The Janus Stone (Ruth Galloway 2) by Elly Griffiths

Revisiting the past…

😀 😀 😀 😀

When the bones of a child are discovered under a doorway in a building about to be demolished, Ruth Galloway is called in in her capacity as a forensic archaeologist to determine how old the bones are. She suspects they’re not ancient and Nelson, as detective in charge, starts working on the hypothesis that they must have been placed under the doorway during the period the building was being used as a children’s home, run by the Catholic church, just a few decades ago. This assumption is strengthened when he learns that two young children went missing from the home – a brother and sister – and have never been heard of again. Ruth’s part in the story isn’t over once she’s finished analysing the bones however. It appears that someone is trying to frighten her, but who? And why?

This is the second book in the Ruth Galloway series, which now runs to twelve books and is still going strong. I started in the middle, as usual, read several as they came out and eventually gave up on the grounds that I felt the series had run out of steam, but before then I had acquired a couple of the earlier books, including this one. Since it’s quite a while since I last read one, I wondered if the old magic could be rekindled, and to a certain extent, it was.

The same things irritated me as had always done – the clunky use of present tense, Ruth’s obsession with her weight, the romantic tension (or lack thereof) of Ruth’s and Nelson’s never-ending non-relationship, the plot-stretching that is always required to make it seem in any way normal for an archaeologist to be so involved in a police investigation. Add in that in this one Ruth is pregnant, so we’re treated to all the usual stuff that goes with that, including much vomiting – always a favourite feature 🙄 – and I must admit I seriously considered giving up after the first few chapters.

However I decided to power on through the pain barrier and eventually found that the things I used to enjoy about the series were still enjoyable too. The plot is interesting and well done, and the element of Ruth being deliberately frightened has some nicely spine-tingling moments. There’s the usual humour amid the darkness, and the old regulars are all there – Ruth’s friends and colleagues, Nelson’s team, and, of course, Cathbad the druid. There’s also a new man on the scene who looks as though he might provide a new romantic interest for Ruth – Max Grey, a fellow archaeologist, unmarried and handsome to boot!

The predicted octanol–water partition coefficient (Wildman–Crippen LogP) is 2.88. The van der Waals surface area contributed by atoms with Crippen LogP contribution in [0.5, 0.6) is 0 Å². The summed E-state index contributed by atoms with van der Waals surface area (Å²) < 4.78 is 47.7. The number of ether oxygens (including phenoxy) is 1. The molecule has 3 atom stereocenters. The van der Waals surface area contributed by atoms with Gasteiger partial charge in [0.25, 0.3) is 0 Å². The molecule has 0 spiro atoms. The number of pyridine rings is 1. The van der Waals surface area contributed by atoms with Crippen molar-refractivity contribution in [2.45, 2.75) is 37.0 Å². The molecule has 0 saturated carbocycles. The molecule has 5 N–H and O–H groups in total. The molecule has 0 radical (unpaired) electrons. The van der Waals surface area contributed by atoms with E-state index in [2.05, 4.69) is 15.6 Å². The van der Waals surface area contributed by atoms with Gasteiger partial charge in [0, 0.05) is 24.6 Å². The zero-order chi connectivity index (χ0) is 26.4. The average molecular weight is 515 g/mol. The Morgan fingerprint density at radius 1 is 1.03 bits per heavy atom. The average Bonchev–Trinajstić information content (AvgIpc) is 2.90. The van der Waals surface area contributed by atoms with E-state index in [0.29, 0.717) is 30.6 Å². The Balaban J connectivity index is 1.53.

The plot involves elements of Roman mythology. It did rather niggle me that Ruth was apparently ignorant of this subject and unable to read even straightforward Latin inscriptions, since I find it hard to believe that anyone teaching archaeology at university level in the UK could possibly have avoided learning something about these, given that so much British archaeology is of Roman remains. But it allows Griffiths to tell the reader about the mythology via the device of Max, a Roman expert, explaining it all to Ruth.

Elly Griffiths

The setting adds a lot to this series – Ruth’s isolated cottage looking out over the salt marshes of Norfolk provides plenty of room for spooky occurrences, and Griffiths gives a real feel for the brooding beauty of the place, and for some of the myths and superstitions attached to it.

So overall I enjoyed this return visit to a past favourite, although not quite enough to make me want to read the other ones that I’ve missed.

* * * * *

(This was the winner of the 3rd People’s Choice poll and hurrah! I actually enjoyed and finished it! Well done, People – you’re clearly getting better at this… 😉 )

Book 15 of 20

(This wasn’t on my original 20 Books list but I’m falling behind, so it is now! Just….

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The Woman in Blue (Ruth Galloway 8) by Elly Griffiths

the woman in blueTime to say goodbye…

🙂 🙂 🙂

Cat-sitting for a friend in Walsingham, one night Cathbad sees a woman in a blue robe standing in the graveyard behind the house. Being a druid with mystical tendencies, Cathbad thinks he’s had some kind of vision – until the next day the body of a young woman in night clothes and a blue dressing gown is found in a ditch. Harry Nelson and his team quickly discover she was a patient at a nearby rehab clinic and so their investigation is focused there. But then another murder takes place, this time of a woman priest attending a conference in the town. The two crimes have enough in common for Nelson to suspect that they are linked…

The Ghost Fields, Ruth Galloway’s last outing, left me disappointed and thinking that it was time for Griffiths to draw this series to a close. However, since the series has always been variable, some excellent, some pretty poor, I decided to stick around for one more book, to see whether Griffiths could find her old form. And there’s no doubt that the plot of this one is a considerable step-up from the last one. There is, at least, a mystery in this and some actual detective work.

However, all the usual problems remain. Firstly, it’s still written in third person present tense, and somehow it feels clunkier with every book. The ancient off-off non-love non-affair between Ruth and Nelson rumbles on, going nowhere as always. I spent a lot of time wondering what on earth either Ruth or Nelson’s wife could see in this rather neanderthal, bad-tempered, somewhat obnoxious man – nope, it’s a mystery! (In fact, Ruth herself is constantly objecting to his macho, hectoring style – what exactly is it about him that she’s supposed to love?) I know some people like this aspect of the books, but I’ve been hoping that Ruth would move on for about five books now – she seems increasingly pathetic as time goes on, constantly hankering after someone else’s husband.

The major problem is that there is a limit to how many police investigations credibly require help from an archaeologist. In this one, Griffiths makes no real attempt to bring Ruth in officially. Instead, one of the women priests attending the conference just happens to be an old friend of Ruth’s so, when she starts receiving threatening letters, of course she takes them to Ruth. Well, if you were being threatened, of course you’d go to an archaeologist you knew vaguely from University decades ago rather than to the police, wouldn’t you? You wouldn’t? No, neither would I.